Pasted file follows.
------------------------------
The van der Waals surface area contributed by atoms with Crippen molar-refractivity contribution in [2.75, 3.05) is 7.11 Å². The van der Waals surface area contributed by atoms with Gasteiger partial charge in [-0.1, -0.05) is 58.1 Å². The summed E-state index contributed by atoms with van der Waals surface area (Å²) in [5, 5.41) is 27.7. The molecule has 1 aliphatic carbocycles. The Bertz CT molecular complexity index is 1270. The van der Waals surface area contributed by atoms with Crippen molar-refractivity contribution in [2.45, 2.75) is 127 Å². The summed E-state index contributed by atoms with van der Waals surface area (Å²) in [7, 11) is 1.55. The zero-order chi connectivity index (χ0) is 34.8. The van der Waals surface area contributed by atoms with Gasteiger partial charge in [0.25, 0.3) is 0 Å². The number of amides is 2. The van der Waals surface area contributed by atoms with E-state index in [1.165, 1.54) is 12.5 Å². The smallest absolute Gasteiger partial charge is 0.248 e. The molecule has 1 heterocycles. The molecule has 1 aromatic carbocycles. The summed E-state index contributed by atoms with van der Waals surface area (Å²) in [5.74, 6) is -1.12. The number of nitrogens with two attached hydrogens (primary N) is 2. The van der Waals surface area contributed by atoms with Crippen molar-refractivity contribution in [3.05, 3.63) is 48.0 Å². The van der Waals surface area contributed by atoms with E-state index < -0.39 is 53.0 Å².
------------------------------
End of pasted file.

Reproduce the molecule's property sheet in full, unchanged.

The van der Waals surface area contributed by atoms with Crippen molar-refractivity contribution in [2.75, 3.05) is 7.11 Å². The van der Waals surface area contributed by atoms with Gasteiger partial charge in [-0.1, -0.05) is 58.1 Å². The summed E-state index contributed by atoms with van der Waals surface area (Å²) in [5, 5.41) is 27.7. The molecule has 1 aliphatic carbocycles. The Bertz CT molecular complexity index is 1270. The van der Waals surface area contributed by atoms with Crippen molar-refractivity contribution in [2.45, 2.75) is 127 Å². The summed E-state index contributed by atoms with van der Waals surface area (Å²) in [7, 11) is 1.55. The zero-order chi connectivity index (χ0) is 34.8. The van der Waals surface area contributed by atoms with Gasteiger partial charge in [0.25, 0.3) is 0 Å². The number of amides is 2. The van der Waals surface area contributed by atoms with E-state index in [1.165, 1.54) is 12.5 Å². The smallest absolute Gasteiger partial charge is 0.248 e. The molecule has 1 heterocycles. The molecule has 1 aromatic carbocycles. The summed E-state index contributed by atoms with van der Waals surface area (Å²) in [5.74, 6) is -1.12. The number of nitrogens with two attached hydrogens (primary N) is 2. The van der Waals surface area contributed by atoms with Crippen molar-refractivity contribution in [3.05, 3.63) is 48.0 Å². The van der Waals surface area contributed by atoms with E-state index < -0.39 is 53.0 Å².